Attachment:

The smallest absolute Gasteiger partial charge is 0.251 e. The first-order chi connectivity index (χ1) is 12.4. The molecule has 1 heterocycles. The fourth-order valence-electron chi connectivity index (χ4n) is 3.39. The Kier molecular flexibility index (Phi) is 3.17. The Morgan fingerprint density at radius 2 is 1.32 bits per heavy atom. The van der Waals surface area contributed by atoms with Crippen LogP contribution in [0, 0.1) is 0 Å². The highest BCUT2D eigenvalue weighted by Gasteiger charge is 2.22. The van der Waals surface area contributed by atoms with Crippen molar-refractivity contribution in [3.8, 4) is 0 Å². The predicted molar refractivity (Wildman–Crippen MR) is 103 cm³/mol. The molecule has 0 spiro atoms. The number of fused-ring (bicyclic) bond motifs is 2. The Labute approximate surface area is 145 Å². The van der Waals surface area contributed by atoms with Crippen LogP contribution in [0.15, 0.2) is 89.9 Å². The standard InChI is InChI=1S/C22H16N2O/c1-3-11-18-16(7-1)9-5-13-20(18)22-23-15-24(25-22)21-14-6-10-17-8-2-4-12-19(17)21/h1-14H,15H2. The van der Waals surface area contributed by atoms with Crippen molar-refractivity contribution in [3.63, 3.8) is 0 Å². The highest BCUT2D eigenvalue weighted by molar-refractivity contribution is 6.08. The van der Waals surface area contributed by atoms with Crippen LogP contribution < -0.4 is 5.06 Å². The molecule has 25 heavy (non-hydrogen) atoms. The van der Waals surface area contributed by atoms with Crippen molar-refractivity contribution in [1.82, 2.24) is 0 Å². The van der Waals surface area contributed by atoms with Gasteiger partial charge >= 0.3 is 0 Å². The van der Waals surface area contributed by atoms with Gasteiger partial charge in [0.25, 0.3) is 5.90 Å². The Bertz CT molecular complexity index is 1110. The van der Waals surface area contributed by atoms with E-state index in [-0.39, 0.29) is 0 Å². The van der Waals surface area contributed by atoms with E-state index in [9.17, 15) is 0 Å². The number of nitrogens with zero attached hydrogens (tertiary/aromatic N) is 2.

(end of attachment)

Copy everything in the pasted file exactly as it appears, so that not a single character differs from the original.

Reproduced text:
The smallest absolute Gasteiger partial charge is 0.251 e. The first-order chi connectivity index (χ1) is 12.4. The molecule has 1 heterocycles. The fourth-order valence-electron chi connectivity index (χ4n) is 3.39. The Kier molecular flexibility index (Phi) is 3.17. The Morgan fingerprint density at radius 2 is 1.32 bits per heavy atom. The van der Waals surface area contributed by atoms with Crippen LogP contribution in [0, 0.1) is 0 Å². The highest BCUT2D eigenvalue weighted by Gasteiger charge is 2.22. The van der Waals surface area contributed by atoms with Crippen molar-refractivity contribution in [3.8, 4) is 0 Å². The predicted molar refractivity (Wildman–Crippen MR) is 103 cm³/mol. The molecule has 0 spiro atoms. The number of fused-ring (bicyclic) bond motifs is 2. The Labute approximate surface area is 145 Å². The van der Waals surface area contributed by atoms with Crippen LogP contribution in [0.15, 0.2) is 89.9 Å². The standard InChI is InChI=1S/C22H16N2O/c1-3-11-18-16(7-1)9-5-13-20(18)22-23-15-24(25-22)21-14-6-10-17-8-2-4-12-19(17)21/h1-14H,15H2. The van der Waals surface area contributed by atoms with Crippen molar-refractivity contribution in [3.63, 3.8) is 0 Å². The highest BCUT2D eigenvalue weighted by molar-refractivity contribution is 6.08. The van der Waals surface area contributed by atoms with Crippen LogP contribution < -0.4 is 5.06 Å². The molecule has 25 heavy (non-hydrogen) atoms. The van der Waals surface area contributed by atoms with Crippen molar-refractivity contribution in [1.82, 2.24) is 0 Å². The van der Waals surface area contributed by atoms with Gasteiger partial charge >= 0.3 is 0 Å². The van der Waals surface area contributed by atoms with Gasteiger partial charge in [0.25, 0.3) is 5.90 Å². The Bertz CT molecular complexity index is 1110. The van der Waals surface area contributed by atoms with E-state index in [-0.39, 0.29) is 0 Å². The van der Waals surface area contributed by atoms with E-state index in [9.17, 15) is 0 Å². The number of nitrogens with zero attached hydrogens (tertiary/aromatic N) is 2.